3. Issues 

Organising and curating a show of over 60 participants off site has multiple challenges. Transportation for larger art works had to be secured and the skill of staff to mediate between students competing for space or struggling with the task was essential. Working with external partners presents challenges regarding access, health and safety and expectations. Again, the skill and experience of the wider staff team was essential here. Communication is important as is flexibility – reacting to changes, problems and challenges quickly and efficiently tackled many of the issues we encountered. This project was completed with no budget. Careful negotiation with the unit owners convinced them of the mutual benefits of the show. However, having even a small budget to work with for materials and promotion would have been hugely beneficial. There overall ‘finish’ of the show could have been improved and a number of issues with install could have been more quickly and efficiently resolved.  

4. Benefits 

The benefits of this activity were broad and multiple. Post-covid, the students had initially struggled to reengage with studio based practice; regular making, regular attendance in the studios, discourse and collaboration. The exhibition - particularly the external exhibition - provided the catalyst for making, introduced a need for collaborative activity and organisation, encouraging students to reengage with the studio community. This sense of community was crucial to encouraging a culture of discourse and critical discussion. It also provided a platform outside of the university for students to exhibit, bringing with it considerations regarding public facing work, new audiences, meeting the requirements of an external partner and professional exhibition standards. Work with members of Loughborough’s community outside of the university was incredibly valuable, as was interaction with members of the public during the exhibition. Students who had, just months before, found themselves uncomfortable when reengaging with the studio community and attempting to share their ideas were now confidently discussing their work with members of the public, learning to articulate themselves, represent the university and communicate their intentions clearly. In terms of the requirements of the module, Locating Practice, students were able to better understand audience, wider contexts for their work, presentation strategies and exhibition standards.  

5. Evidence of Success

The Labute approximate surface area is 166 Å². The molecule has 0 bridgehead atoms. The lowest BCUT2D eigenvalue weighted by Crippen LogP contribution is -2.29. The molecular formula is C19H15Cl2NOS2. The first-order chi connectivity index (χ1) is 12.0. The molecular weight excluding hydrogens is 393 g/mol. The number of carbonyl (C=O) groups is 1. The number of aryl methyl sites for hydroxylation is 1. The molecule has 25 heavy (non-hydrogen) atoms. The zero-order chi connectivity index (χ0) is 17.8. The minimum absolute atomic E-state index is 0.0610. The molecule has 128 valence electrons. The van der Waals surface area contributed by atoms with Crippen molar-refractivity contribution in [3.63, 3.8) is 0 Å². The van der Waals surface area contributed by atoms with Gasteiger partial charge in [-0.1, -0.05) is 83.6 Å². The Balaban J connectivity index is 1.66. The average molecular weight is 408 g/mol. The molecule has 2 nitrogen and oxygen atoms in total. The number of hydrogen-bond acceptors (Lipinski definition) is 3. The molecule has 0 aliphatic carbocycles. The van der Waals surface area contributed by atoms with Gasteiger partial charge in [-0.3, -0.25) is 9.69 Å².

The studios and student community were visibly transformed by the process – it was evident that making increased, attendance increased and that students became more comfortable in discussion. The external exhibition was very well attended and a ‘buzz’ amongst the students was palpable. Nearly a year later, Cees de Bont, noted that students still talk to him about the exhibition and the positive impact it had on them. One student noted that the exhibition ‘made me think about how other people see my work’. Another student stated that the show ‘made me feel like a proper artist. Now I’ve exhibited properly I feel like I could do it again on my own’. Another commented that ‘I feel like my friends who don’t do Fine Art finally understand what I do. I feel proud of my work’. Beyond the immediate positive impacts of the show, evidence of success was noted by staff contributing to following modules in the next academic year. It was evident that the experience and  emergent learning outcomes were something that the students were able to take in to Part C, bringing with them a more developed sense of practice and a more coherent idea of how their work might develop toward the final exhibition at the end of the year. Staff identified this difference in relation to the previous year of Part C students. Beyond the institution, staff at The Rushes shopping centre were very pleased to see an empty unit utilised to create such public interest. They noted that it brought footfall to the area as well as solving the problems associated with the appearance of an empty unit. The exhibition was the first use of this empty retail unit for these purposes, inspiring other parties to use the space this way, such as Charnwood Arts who have gone on to occupy the space with their own show.